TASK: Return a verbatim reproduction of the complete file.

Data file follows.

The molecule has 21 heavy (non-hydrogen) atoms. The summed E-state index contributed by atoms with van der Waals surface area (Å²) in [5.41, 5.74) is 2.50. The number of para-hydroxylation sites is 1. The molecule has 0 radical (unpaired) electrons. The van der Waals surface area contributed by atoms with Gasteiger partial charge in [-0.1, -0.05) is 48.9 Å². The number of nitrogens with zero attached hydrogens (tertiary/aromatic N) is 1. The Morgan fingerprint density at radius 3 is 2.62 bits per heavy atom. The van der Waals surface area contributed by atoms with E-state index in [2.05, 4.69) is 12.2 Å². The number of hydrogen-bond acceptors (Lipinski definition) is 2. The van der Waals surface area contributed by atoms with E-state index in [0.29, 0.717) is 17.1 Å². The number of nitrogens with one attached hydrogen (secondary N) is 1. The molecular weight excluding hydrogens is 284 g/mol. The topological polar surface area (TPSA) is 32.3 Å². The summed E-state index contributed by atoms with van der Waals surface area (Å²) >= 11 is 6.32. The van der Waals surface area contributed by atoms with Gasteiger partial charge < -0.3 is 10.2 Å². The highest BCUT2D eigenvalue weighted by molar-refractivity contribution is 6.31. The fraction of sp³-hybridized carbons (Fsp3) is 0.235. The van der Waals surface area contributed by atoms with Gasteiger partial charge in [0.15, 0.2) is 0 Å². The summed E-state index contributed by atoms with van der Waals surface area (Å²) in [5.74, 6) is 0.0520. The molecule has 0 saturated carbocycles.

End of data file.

The molecule has 21 heavy (non-hydrogen) atoms. The summed E-state index contributed by atoms with van der Waals surface area (Å²) in [5.41, 5.74) is 2.50. The number of para-hydroxylation sites is 1. The molecule has 0 radical (unpaired) electrons. The van der Waals surface area contributed by atoms with Gasteiger partial charge in [-0.1, -0.05) is 48.9 Å². The number of nitrogens with zero attached hydrogens (tertiary/aromatic N) is 1. The Morgan fingerprint density at radius 3 is 2.62 bits per heavy atom. The van der Waals surface area contributed by atoms with E-state index in [2.05, 4.69) is 12.2 Å². The number of hydrogen-bond acceptors (Lipinski definition) is 2. The van der Waals surface area contributed by atoms with E-state index in [0.29, 0.717) is 17.1 Å². The number of nitrogens with one attached hydrogen (secondary N) is 1. The molecular weight excluding hydrogens is 284 g/mol. The topological polar surface area (TPSA) is 32.3 Å². The summed E-state index contributed by atoms with van der Waals surface area (Å²) >= 11 is 6.32. The van der Waals surface area contributed by atoms with Gasteiger partial charge < -0.3 is 10.2 Å². The highest BCUT2D eigenvalue weighted by molar-refractivity contribution is 6.31. The fraction of sp³-hybridized carbons (Fsp3) is 0.235. The van der Waals surface area contributed by atoms with Gasteiger partial charge in [0.15, 0.2) is 0 Å². The summed E-state index contributed by atoms with van der Waals surface area (Å²) in [5.74, 6) is 0.0520. The molecule has 0 saturated carbocycles.